Just as a reminder, remember that for now you should pronounce all the vowels in Japanese.  There is no such thing as a silent 'E' in Japanese. So you would pronounce 'kore' as KO RAY, but of course with a Japanese R, not an English one.

Back to the topic, you can see from that set that ko- denotes something within the grasp of the speaker, so- is for things a small distance from the speaker, a- is for something far from the speaker, and do- makes interrogative words.

kore wa watashi no mono desu.
[this as for I 's thing is.]
This is mine.

are wa kuruma desu.
[that as for car is.]
That is a car.

dore ga yasui ka.
Which is inexpensive?

These four words are known as demonstrative pronouns, and must precede either a particle or desu.  Another useful set of ko-so-a-do words are also demonstrative pronouns, and end with no.  Nouns can follow this set, which makes them rather useful:

kono - this
sono - that
ano - that over there
dono - which

Ano tabemono ga takai.
That food is expensive.

Dono hon ga ii ka. (notice that you must use ga here)
Which book is good?

As a side note:  technically, dono and dore are for asking questions for which there are at least three possible responses, or in other words, there are at least three items.  There is a special way of asking when there are only two choices, and though you'll probably get the point across using dono and dore, try to avoid them in this case.  And now for some advice:

Get a feel for Japanese sentences!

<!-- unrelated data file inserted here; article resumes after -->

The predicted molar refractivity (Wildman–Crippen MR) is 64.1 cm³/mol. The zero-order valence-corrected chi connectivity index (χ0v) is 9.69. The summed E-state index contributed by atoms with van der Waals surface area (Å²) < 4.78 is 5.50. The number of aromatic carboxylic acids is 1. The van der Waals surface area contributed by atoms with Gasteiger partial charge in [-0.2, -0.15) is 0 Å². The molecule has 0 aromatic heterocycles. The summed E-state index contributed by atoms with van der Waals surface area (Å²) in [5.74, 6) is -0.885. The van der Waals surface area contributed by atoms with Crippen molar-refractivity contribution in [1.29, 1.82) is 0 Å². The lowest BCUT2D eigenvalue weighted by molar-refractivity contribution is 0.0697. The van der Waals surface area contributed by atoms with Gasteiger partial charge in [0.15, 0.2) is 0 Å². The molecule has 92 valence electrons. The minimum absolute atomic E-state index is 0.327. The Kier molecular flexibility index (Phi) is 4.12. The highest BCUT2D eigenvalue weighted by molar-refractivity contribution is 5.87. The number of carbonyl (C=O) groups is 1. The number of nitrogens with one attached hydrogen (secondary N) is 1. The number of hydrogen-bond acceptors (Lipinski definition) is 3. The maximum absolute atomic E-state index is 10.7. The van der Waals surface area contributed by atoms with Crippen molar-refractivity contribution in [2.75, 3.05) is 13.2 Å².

I would recommend writing several of these sentences on index cards (or on regular paper), carrying them around with you, and looking at them often.  Just reading Japanese setences helps give you a feel for how they work, and helps you to make your own sentences. Since the grammar is so "different", you need to expose yourself to it a lot, and get a feel for it, so you can become more comfortable with it. After you use Japanese sentences for a while, you will start to get an idea of how they should sound, and how to create your own.

What is the best way to practice in this area?

  • Grammar books - This will help you learn the particles, and how to make sentences. The books usually have several example sentences, as well as a fair bit of vocabulary for you to can.  I highly suggest checking out one of the textbooks on the book recommendation page.
  • Anime- You will encounter countless real-world sentences which help you immensely.  The only obstacle here is trying to pull words and sentences out of the sometimes speedy speech.  Many people find anime to be very interesting, so you will probably have an easier time remembering the sentences. The same goes for Manga, if you can get your hands on some that's transliterated into Roman letters (as opposed to Japanese writing).  If not, don't worry.  I will address Japanese writing in an upcoming lesson..

Next Time

  • A step back for a moment

You won't want to miss it.